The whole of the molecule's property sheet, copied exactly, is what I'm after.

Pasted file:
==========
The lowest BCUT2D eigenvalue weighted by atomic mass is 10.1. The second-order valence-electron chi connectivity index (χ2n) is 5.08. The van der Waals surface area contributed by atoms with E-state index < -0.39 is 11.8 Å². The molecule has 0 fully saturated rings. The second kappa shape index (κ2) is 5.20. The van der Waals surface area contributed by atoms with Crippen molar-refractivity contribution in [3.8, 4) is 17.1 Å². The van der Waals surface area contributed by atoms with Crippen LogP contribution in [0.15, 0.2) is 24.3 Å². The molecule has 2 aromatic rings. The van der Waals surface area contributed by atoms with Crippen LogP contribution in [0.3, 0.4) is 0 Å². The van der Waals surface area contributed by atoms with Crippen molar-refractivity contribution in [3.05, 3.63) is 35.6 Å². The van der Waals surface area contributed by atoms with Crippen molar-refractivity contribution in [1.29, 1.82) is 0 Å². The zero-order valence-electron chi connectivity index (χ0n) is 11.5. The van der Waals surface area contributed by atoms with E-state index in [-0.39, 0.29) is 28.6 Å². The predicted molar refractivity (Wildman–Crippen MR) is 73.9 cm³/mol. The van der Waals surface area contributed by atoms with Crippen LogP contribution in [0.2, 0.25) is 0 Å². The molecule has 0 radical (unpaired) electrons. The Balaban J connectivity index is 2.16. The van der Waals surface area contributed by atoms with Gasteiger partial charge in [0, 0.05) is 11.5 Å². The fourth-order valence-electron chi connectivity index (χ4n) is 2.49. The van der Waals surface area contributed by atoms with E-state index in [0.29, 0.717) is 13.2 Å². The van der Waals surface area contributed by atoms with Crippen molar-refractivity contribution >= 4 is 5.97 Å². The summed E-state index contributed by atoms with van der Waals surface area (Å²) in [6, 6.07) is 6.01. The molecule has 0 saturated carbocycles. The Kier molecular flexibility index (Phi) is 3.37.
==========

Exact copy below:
The lowest BCUT2D eigenvalue weighted by atomic mass is 10.1. The second-order valence-electron chi connectivity index (χ2n) is 5.08. The van der Waals surface area contributed by atoms with E-state index < -0.39 is 11.8 Å². The molecule has 0 fully saturated rings. The second kappa shape index (κ2) is 5.20. The van der Waals surface area contributed by atoms with Crippen molar-refractivity contribution in [3.8, 4) is 17.1 Å². The van der Waals surface area contributed by atoms with Crippen LogP contribution in [0.15, 0.2) is 24.3 Å². The molecule has 2 aromatic rings. The van der Waals surface area contributed by atoms with Crippen LogP contribution in [0.3, 0.4) is 0 Å². The van der Waals surface area contributed by atoms with Crippen molar-refractivity contribution in [3.05, 3.63) is 35.6 Å². The van der Waals surface area contributed by atoms with Crippen molar-refractivity contribution in [1.29, 1.82) is 0 Å². The zero-order valence-electron chi connectivity index (χ0n) is 11.5. The van der Waals surface area contributed by atoms with E-state index in [-0.39, 0.29) is 28.6 Å². The predicted molar refractivity (Wildman–Crippen MR) is 73.9 cm³/mol. The van der Waals surface area contributed by atoms with Crippen LogP contribution in [0.2, 0.25) is 0 Å². The molecule has 0 radical (unpaired) electrons. The Balaban J connectivity index is 2.16. The van der Waals surface area contributed by atoms with Gasteiger partial charge in [0, 0.05) is 11.5 Å². The fourth-order valence-electron chi connectivity index (χ4n) is 2.49. The van der Waals surface area contributed by atoms with E-state index in [0.29, 0.717) is 13.2 Å². The van der Waals surface area contributed by atoms with Crippen molar-refractivity contribution >= 4 is 5.97 Å². The summed E-state index contributed by atoms with van der Waals surface area (Å²) in [6, 6.07) is 6.01. The molecule has 0 saturated carbocycles. The Kier molecular flexibility index (Phi) is 3.37.